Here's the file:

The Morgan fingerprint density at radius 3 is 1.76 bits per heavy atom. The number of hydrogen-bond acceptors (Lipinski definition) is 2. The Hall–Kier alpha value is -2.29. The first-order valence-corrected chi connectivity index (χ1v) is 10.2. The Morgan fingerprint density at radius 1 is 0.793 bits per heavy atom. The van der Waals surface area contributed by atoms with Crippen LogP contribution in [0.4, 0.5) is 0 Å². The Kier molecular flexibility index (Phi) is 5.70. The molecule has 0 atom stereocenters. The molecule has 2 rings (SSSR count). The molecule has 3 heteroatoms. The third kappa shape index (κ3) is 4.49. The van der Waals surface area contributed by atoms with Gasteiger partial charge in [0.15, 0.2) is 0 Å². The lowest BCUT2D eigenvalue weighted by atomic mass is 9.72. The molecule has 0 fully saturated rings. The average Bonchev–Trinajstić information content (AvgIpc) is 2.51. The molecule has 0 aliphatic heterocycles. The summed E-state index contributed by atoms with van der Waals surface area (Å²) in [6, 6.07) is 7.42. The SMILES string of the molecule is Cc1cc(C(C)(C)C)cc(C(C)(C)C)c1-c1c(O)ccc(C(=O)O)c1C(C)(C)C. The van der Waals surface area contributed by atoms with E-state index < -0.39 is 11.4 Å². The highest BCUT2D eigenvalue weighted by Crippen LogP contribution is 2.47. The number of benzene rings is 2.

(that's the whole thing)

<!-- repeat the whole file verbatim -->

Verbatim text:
The Morgan fingerprint density at radius 3 is 1.76 bits per heavy atom. The number of hydrogen-bond acceptors (Lipinski definition) is 2. The Hall–Kier alpha value is -2.29. The first-order valence-corrected chi connectivity index (χ1v) is 10.2. The Morgan fingerprint density at radius 1 is 0.793 bits per heavy atom. The van der Waals surface area contributed by atoms with Crippen LogP contribution in [0.4, 0.5) is 0 Å². The Kier molecular flexibility index (Phi) is 5.70. The molecule has 0 atom stereocenters. The molecule has 2 rings (SSSR count). The molecule has 3 heteroatoms. The third kappa shape index (κ3) is 4.49. The van der Waals surface area contributed by atoms with Gasteiger partial charge in [0.15, 0.2) is 0 Å². The lowest BCUT2D eigenvalue weighted by atomic mass is 9.72. The molecule has 0 fully saturated rings. The average Bonchev–Trinajstić information content (AvgIpc) is 2.51. The molecule has 0 aliphatic heterocycles. The summed E-state index contributed by atoms with van der Waals surface area (Å²) in [6, 6.07) is 7.42. The SMILES string of the molecule is Cc1cc(C(C)(C)C)cc(C(C)(C)C)c1-c1c(O)ccc(C(=O)O)c1C(C)(C)C. The van der Waals surface area contributed by atoms with E-state index < -0.39 is 11.4 Å². The highest BCUT2D eigenvalue weighted by Crippen LogP contribution is 2.47. The number of benzene rings is 2.